Unlocking the Potential of Post-Industrial Cities
In February 2021, Johns Hopkins University Press will publish Unlocking the Potential of Post-Industrial Cities, a new book by Matthew E. Kahn and Mac McComas at JHU’s 21st Century Cities Initiative. The book explores a pathway to knowledge for six post-industrial cities including Baltimore.
The urban centers of New York City, Seattle, and San Francisco have enjoyed tremendous economic success and population growth in recent years. At the same time, cities like Baltimore and Detroit have experienced population loss and economic decline. People living in these cities are not enjoying the American Dream of upward mobility. How can post-industrial cities struggling with crime, pollution, poverty, and economic decline make a comeback?
In Unlocking the Economic Potential of Post-Industrial Cities, Matthew E. Kahn and Mac McComas explore why some people and places thrive during a time of growing economic inequality and polarization—and some don’t. They examine six underperforming cities—Baltimore, Cleveland, Detroit, Philadelphia, Pittsburgh, and St. Louis—that have struggled from 1970 to present. Drawing from the field of urban economics, Kahn and McComas ask how the public and private sectors can craft policies and make investments that create safe, green cities where young people reach their full potential. The authors analyze long-run economic and demographic trends. They also highlight recent lessons from urban economics in labor market demand and supply, neighborhood quality of life, and local governance while scrutinizing strategies to lift people out of poverty.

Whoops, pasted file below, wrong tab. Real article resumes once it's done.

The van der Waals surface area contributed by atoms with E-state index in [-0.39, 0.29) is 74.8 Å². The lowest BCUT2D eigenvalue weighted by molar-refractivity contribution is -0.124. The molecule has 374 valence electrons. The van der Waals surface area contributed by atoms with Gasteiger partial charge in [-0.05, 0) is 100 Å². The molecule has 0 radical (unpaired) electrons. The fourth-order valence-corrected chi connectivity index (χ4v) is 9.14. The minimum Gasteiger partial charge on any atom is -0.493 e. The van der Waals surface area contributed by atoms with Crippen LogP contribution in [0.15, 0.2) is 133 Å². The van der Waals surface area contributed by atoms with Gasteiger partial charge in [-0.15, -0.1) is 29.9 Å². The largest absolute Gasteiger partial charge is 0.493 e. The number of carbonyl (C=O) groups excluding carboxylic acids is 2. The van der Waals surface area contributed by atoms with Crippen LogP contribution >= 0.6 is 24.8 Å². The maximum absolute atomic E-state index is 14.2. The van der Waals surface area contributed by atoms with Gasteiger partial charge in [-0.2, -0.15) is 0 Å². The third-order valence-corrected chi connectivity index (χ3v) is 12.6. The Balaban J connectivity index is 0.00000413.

These cities are all at a fork in the road. Depending on choices made today, they could enjoy a significant comeback—but only if local leaders are open to experimentation and innovation while being honest about failure and constructive evaluation. Unlocking the Economic Potential of Post-Industrial Cities provides a roadmap for how urban policy makers, community members, and practitioners in the public and private sector can work together with researchers to discover how all cities can solve the most pressing modern urban challenges.